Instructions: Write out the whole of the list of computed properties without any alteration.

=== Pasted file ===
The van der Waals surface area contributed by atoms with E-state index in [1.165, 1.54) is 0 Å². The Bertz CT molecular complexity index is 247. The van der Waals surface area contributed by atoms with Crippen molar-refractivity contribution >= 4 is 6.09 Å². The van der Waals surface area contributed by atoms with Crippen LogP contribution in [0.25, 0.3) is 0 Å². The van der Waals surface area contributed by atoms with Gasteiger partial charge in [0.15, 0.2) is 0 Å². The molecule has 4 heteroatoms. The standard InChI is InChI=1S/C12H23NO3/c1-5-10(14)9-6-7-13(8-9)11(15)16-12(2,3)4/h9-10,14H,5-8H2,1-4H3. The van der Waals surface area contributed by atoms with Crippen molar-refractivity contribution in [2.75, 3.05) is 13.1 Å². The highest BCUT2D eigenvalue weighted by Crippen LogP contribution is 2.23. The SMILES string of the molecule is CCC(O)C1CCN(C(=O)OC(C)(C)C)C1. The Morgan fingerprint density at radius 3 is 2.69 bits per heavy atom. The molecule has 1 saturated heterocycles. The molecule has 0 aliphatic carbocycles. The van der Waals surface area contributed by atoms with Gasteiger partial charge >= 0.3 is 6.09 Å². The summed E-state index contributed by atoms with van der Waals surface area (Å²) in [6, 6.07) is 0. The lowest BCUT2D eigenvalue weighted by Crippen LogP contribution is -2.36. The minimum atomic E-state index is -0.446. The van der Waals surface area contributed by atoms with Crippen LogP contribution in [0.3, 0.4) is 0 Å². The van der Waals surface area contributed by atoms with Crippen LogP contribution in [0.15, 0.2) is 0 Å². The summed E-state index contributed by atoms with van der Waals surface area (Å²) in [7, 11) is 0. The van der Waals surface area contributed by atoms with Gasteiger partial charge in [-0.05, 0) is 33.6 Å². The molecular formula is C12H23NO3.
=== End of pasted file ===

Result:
The van der Waals surface area contributed by atoms with E-state index in [1.165, 1.54) is 0 Å². The Bertz CT molecular complexity index is 247. The van der Waals surface area contributed by atoms with Crippen molar-refractivity contribution >= 4 is 6.09 Å². The van der Waals surface area contributed by atoms with Crippen LogP contribution in [0.25, 0.3) is 0 Å². The van der Waals surface area contributed by atoms with Gasteiger partial charge in [0.15, 0.2) is 0 Å². The molecule has 4 heteroatoms. The standard InChI is InChI=1S/C12H23NO3/c1-5-10(14)9-6-7-13(8-9)11(15)16-12(2,3)4/h9-10,14H,5-8H2,1-4H3. The van der Waals surface area contributed by atoms with Crippen molar-refractivity contribution in [2.75, 3.05) is 13.1 Å². The highest BCUT2D eigenvalue weighted by Crippen LogP contribution is 2.23. The SMILES string of the molecule is CCC(O)C1CCN(C(=O)OC(C)(C)C)C1. The Morgan fingerprint density at radius 3 is 2.69 bits per heavy atom. The molecule has 1 saturated heterocycles. The molecule has 0 aliphatic carbocycles. The van der Waals surface area contributed by atoms with Gasteiger partial charge >= 0.3 is 6.09 Å². The summed E-state index contributed by atoms with van der Waals surface area (Å²) in [6, 6.07) is 0. The lowest BCUT2D eigenvalue weighted by Crippen LogP contribution is -2.36. The minimum atomic E-state index is -0.446. The van der Waals surface area contributed by atoms with Crippen LogP contribution in [0.3, 0.4) is 0 Å². The van der Waals surface area contributed by atoms with Crippen LogP contribution in [0.15, 0.2) is 0 Å². The summed E-state index contributed by atoms with van der Waals surface area (Å²) in [7, 11) is 0. The van der Waals surface area contributed by atoms with Gasteiger partial charge in [-0.05, 0) is 33.6 Å². The molecular formula is C12H23NO3.